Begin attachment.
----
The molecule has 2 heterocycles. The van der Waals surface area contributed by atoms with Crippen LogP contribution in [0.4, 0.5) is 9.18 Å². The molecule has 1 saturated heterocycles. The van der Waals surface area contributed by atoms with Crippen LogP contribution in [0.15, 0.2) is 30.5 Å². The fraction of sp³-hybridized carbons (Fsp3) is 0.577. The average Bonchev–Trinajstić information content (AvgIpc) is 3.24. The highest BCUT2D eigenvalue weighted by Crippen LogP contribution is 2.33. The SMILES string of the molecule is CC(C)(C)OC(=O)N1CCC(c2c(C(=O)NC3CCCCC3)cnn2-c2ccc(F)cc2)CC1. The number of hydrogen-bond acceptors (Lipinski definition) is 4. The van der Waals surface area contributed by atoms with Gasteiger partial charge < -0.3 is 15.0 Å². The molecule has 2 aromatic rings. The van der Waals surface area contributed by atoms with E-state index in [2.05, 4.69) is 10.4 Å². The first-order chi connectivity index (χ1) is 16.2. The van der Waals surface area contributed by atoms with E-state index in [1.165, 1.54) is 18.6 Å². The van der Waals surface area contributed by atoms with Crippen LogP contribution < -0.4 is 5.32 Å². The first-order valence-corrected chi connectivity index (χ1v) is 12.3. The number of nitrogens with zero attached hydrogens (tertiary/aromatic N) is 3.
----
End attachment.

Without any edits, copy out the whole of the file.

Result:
The molecule has 2 heterocycles. The van der Waals surface area contributed by atoms with Crippen LogP contribution in [0.4, 0.5) is 9.18 Å². The molecule has 1 saturated heterocycles. The van der Waals surface area contributed by atoms with Crippen LogP contribution in [0.15, 0.2) is 30.5 Å². The fraction of sp³-hybridized carbons (Fsp3) is 0.577. The average Bonchev–Trinajstić information content (AvgIpc) is 3.24. The highest BCUT2D eigenvalue weighted by Crippen LogP contribution is 2.33. The SMILES string of the molecule is CC(C)(C)OC(=O)N1CCC(c2c(C(=O)NC3CCCCC3)cnn2-c2ccc(F)cc2)CC1. The number of hydrogen-bond acceptors (Lipinski definition) is 4. The van der Waals surface area contributed by atoms with Gasteiger partial charge < -0.3 is 15.0 Å². The molecule has 2 aromatic rings. The van der Waals surface area contributed by atoms with E-state index in [2.05, 4.69) is 10.4 Å². The first-order chi connectivity index (χ1) is 16.2. The van der Waals surface area contributed by atoms with E-state index in [1.165, 1.54) is 18.6 Å². The van der Waals surface area contributed by atoms with Crippen LogP contribution < -0.4 is 5.32 Å². The first-order valence-corrected chi connectivity index (χ1v) is 12.3. The number of nitrogens with zero attached hydrogens (tertiary/aromatic N) is 3.